ranks. For the world of public health and healthcare, it is critical to have
diverse talent representation and inclusive workplaces to create real, valuable solutions that actually
meet the needs of our population.

So I asked myself: how can I help bring more talented
people of color, women and the LGBTQ community into the tremendous
opportunities that are happening around chronic disease prevention, access to
care, food sustainability, healthy cities, mental health, and more? How can I
make it easier for these talented professionals who want to lend their skills
to create solutions with some of the most forward-thinking startups and
companies shaping our well-being? How can I make access and acceleration
to these possibilities part of an ecosystem approach?

Diversity and inclusion is a hot topic to discuss these
days, however in the health/healthcare landscape, it absolutely cannot just stop there. We’re not dealing strictly
with products here — these are actual lives at stake. How we hire, retain and
advance the talented individuals from underrepresented communities (women,
people of color, LGBTQ, disabled) is the only way we will see widespread,
effective innovation.

At Onboard Health, we’re extremely dedicated to bringing together a diverse
workforce and equipping them with opportunities that not only open the door for
roles at companies — we’re equipping the mission-driven with resources,
coaching, and access to partnerships to build a healthier future.

For instance, we’re supporting the…

  1. data
    scientist who cares about the impact of food security can have in Detroit
  2. passionate
    storyteller/content strategist can have in building the brand of a mental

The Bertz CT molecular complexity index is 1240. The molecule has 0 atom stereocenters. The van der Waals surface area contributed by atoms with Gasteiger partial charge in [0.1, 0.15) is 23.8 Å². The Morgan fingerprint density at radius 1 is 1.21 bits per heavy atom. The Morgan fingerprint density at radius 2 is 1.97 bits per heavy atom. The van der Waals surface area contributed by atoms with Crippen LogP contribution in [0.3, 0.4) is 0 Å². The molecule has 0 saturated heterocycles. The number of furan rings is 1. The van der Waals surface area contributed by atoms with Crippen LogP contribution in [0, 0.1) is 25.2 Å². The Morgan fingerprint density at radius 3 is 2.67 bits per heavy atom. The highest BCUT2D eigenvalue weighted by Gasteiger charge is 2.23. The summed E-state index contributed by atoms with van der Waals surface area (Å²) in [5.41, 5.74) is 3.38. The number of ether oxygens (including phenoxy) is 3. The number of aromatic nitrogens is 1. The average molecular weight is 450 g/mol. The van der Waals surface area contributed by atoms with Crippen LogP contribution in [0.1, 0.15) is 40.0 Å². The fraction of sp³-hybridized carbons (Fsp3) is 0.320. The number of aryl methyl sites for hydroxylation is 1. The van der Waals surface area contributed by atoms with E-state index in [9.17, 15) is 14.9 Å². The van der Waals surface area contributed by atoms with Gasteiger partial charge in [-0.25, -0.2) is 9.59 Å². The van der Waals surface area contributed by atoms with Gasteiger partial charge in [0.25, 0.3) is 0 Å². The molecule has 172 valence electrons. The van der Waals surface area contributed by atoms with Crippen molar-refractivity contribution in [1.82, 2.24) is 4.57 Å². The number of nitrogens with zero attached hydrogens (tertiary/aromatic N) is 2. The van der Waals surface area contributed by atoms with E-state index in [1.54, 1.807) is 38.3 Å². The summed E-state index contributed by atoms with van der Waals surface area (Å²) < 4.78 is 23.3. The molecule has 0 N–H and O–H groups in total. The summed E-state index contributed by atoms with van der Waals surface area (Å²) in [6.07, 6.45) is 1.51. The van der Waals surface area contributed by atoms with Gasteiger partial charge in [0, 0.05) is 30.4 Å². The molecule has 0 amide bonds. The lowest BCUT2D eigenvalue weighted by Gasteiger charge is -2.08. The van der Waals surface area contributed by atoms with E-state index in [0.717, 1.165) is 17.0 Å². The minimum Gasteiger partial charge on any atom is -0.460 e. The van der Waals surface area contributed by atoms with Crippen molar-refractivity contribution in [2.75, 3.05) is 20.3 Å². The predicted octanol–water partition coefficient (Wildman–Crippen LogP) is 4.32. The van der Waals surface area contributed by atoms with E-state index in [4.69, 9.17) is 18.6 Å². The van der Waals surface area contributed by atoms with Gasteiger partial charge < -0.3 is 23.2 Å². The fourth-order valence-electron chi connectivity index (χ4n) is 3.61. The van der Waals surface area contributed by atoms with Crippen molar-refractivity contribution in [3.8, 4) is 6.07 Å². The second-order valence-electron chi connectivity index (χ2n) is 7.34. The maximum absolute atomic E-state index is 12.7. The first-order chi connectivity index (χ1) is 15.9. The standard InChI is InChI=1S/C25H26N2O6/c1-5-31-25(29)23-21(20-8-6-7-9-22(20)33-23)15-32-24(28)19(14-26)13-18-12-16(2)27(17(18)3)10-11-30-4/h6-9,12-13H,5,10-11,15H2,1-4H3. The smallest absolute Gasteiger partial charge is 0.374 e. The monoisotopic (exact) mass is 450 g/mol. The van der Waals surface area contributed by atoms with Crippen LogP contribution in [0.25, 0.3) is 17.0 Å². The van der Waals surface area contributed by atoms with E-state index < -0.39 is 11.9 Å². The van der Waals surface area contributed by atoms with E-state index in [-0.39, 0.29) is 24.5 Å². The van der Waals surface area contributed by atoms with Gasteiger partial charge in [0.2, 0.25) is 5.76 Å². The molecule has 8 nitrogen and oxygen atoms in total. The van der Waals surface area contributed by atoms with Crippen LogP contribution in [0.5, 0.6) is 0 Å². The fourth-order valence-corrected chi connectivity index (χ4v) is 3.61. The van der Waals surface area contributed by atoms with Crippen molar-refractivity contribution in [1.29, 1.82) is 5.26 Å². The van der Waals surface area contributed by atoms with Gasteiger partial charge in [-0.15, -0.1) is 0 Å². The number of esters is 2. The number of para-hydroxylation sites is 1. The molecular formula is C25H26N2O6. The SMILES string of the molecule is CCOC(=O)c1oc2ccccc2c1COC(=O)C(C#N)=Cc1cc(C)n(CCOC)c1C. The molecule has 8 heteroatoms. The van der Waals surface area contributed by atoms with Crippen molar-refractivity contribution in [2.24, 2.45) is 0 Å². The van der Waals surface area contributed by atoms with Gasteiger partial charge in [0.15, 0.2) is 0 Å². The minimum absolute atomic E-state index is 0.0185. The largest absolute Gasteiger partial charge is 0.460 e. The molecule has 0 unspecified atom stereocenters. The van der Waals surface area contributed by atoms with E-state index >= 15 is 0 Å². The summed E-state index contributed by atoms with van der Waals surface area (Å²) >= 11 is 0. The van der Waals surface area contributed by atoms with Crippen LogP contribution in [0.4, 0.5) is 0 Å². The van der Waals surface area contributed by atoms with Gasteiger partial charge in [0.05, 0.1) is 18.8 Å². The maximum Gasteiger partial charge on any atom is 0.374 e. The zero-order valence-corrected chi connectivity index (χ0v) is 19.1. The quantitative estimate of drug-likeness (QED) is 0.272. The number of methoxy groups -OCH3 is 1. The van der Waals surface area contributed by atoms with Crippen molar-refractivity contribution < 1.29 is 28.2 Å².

health tech startup
  3. software
    engineer can have in solidifying the framework of a company building new
    solutions for chronic disease
  4. dynamic
    nurse providing ongoing insights and advisory services to a human-centered
    design company working on a population health project

And that’s just a few examples. Have a conference you want
to make sure is representative of our society? Yep, we’re building a community
for that. We’re making sure companies who have a lens on the future of health
(bonus points for upstream solutions and community-based care) can easily share their vision
of impact with a whole new generation of doers and thinkers who have the skills
as well as experiences, they need.

We’re gearing up for some amazing things this summer for
our talent community as well as how we work with startups, larger organizations
and academic institutions to build the future together.

Sound like you want to be a part of this? Let’s talk (but more
importantly, let’s do).

André Blackman is the Founder and CEO of Onboard Health where he and his team are dedicated to building a diverse ecosystem of talent and companies to build the future of health. This post originally appeared on Medium here.